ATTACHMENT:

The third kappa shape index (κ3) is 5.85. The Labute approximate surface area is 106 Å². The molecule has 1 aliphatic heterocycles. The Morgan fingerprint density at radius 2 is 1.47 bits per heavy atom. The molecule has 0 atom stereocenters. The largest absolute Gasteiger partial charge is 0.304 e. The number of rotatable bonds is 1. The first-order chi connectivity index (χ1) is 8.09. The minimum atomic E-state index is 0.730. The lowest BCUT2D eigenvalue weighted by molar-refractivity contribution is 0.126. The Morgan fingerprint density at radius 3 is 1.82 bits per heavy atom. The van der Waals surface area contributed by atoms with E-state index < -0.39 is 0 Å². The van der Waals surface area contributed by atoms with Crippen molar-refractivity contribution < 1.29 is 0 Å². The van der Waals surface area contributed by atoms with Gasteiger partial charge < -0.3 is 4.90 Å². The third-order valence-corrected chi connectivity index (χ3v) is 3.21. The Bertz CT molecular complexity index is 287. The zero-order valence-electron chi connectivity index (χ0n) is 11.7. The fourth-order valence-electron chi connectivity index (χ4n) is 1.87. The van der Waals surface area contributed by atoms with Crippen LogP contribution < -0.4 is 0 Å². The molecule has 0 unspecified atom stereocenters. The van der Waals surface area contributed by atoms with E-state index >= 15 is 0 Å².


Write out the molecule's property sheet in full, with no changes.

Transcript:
The third kappa shape index (κ3) is 5.85. The Labute approximate surface area is 106 Å². The molecule has 1 aliphatic heterocycles. The Morgan fingerprint density at radius 2 is 1.47 bits per heavy atom. The molecule has 0 atom stereocenters. The largest absolute Gasteiger partial charge is 0.304 e. The number of rotatable bonds is 1. The first-order chi connectivity index (χ1) is 8.09. The minimum atomic E-state index is 0.730. The lowest BCUT2D eigenvalue weighted by molar-refractivity contribution is 0.126. The Morgan fingerprint density at radius 3 is 1.82 bits per heavy atom. The van der Waals surface area contributed by atoms with E-state index < -0.39 is 0 Å². The van der Waals surface area contributed by atoms with Crippen molar-refractivity contribution < 1.29 is 0 Å². The van der Waals surface area contributed by atoms with Gasteiger partial charge < -0.3 is 4.90 Å². The third-order valence-corrected chi connectivity index (χ3v) is 3.21. The Bertz CT molecular complexity index is 287. The zero-order valence-electron chi connectivity index (χ0n) is 11.7. The fourth-order valence-electron chi connectivity index (χ4n) is 1.87. The van der Waals surface area contributed by atoms with Crippen LogP contribution < -0.4 is 0 Å². The molecule has 0 unspecified atom stereocenters. The van der Waals surface area contributed by atoms with E-state index >= 15 is 0 Å².